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Tantalizing Headlines: Do's and Don'ts

Put yourself in the position of a ... or magazine editor scanning the ... and the day's email and faxes for relevant content. How would you rate the ... ... actually found on

Put yourself in the position of a newspaper or magazine
editor scanning the newswires and the day's email and faxes
for relevant content. How would you rate the following
headlines, actually found on the Internet:

New Slaves in America

HP Wheels Out Year-long Tour Bringing Digital Adventure
Directly to Consumers

Little Kids Re-introduces Sqwish Ball Adding Shimmer to the

>From the editor's perspective, all three of these headlines
stink, because they do not make sufficiently clear what the
release is about. The first of the three is the worst,
because anyone thinking it concerns human ownership of other
humans will roll their eyes upon learning that the release
touts a book claiming to "break the chains of economic
bondage" through knowledgeable investing.

The second runs aground through its use of the mysterious
phrase, "digital adventure." In fact, it plugs a traveling
exhibition of three truck-mounted houses containing digital
cameras, printers and musical devices. The third headline
stays away from complete disaster only because the company
name, Little Kids, happens to signal what the product in
question is: a kid's toy.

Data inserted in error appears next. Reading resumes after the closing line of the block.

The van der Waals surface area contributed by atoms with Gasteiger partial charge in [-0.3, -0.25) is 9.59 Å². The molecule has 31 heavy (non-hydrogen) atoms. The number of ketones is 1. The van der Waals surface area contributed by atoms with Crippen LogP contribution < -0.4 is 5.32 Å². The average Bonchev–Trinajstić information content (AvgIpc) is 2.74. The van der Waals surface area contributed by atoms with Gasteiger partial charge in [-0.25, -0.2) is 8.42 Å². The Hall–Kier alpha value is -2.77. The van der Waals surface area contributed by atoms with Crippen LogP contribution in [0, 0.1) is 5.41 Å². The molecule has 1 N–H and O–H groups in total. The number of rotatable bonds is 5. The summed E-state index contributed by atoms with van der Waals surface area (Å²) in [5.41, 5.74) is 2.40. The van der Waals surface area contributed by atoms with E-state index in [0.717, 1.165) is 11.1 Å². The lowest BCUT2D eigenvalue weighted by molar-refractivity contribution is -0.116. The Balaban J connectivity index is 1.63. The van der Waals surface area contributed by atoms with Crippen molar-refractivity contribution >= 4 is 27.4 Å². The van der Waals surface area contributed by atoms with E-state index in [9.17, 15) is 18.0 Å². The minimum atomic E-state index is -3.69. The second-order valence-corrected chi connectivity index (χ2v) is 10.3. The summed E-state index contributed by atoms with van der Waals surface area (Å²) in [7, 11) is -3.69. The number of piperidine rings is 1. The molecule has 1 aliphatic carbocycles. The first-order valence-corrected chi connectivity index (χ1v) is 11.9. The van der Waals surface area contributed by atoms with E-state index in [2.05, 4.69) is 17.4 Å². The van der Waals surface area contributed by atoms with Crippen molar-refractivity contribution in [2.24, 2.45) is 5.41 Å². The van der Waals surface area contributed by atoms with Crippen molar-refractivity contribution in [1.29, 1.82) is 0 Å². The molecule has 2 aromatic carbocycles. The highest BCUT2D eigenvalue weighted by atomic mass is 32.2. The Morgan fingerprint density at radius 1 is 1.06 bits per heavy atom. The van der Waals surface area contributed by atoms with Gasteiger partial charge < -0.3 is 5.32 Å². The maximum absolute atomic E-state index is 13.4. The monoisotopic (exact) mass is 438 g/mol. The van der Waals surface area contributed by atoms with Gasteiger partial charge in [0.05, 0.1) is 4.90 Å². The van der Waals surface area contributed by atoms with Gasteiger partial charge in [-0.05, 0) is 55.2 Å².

Unlike readers looking at headlines in their favorite
periodical, editors and other media gatekeepers are not
charmed by cute or obscure headlines. Anything mysterious
gets in the way of their task at hand, finding the raw
material to turn into articles for their audience. If the
headline doesn't answer their three paramount questions -
What is this? Who is it for? And where is the news
significance? - they don't have time or inclination to click
through and investigate further.

Understanding the mindset of those culling through press
releases will help you craft informative headlines. If you
need a lot of words to write a clear headline, go ahead. A
good guideline is to include as many of journalism's classic
"Five W's" in the headline as you can: who, what, when,
where and why or how. To address editors' top three
concerns, make sure you specify what you're promoting, who
would care about it and what makes it newsworthy.

To return to the three unfortunate examples found online, we
can fix the first specimen along these lines:

The New Underground Railroad, New Book, Helps Free Wage
Slaves from Bondage With a Beginner's Introduction to
Stocks, Bonds and Investing.

The second headline improves with a few more details:

HP Wheels Out Year-long Traveling Exhibition of Truck-
Mounted Homes Filled with Digital Photography, Computing and
Entertainment Products.

And the annoyance factor disappears from the third headline
when we revise it as follows:

Little Kids Updates Sqwish Ball, Specialty Toy from the
1990's for Age 5 and Up, With a Holographic Shimmer.

If after adding clarity, you can also inject some wordplay
or fun into the headline, go ahead. But media people giving
your headlines just three or four seconds of attention
aren't really looking for entertainment. They're on a hunt
for relevanceArticle Submission, and cuteness runs the danger of getting in
their way.

Source: Free Articles from


Marcia Yudkin is the author of the
classic guide to comprehensive PR, "6 Steps to Free
Publicity," now for sale in an updated edition at
and in bookstores everywhere. She also spills the secrets
on advanced tactics for today's publicity seekers in
"Powerful, Painless Online Publicity," available from .

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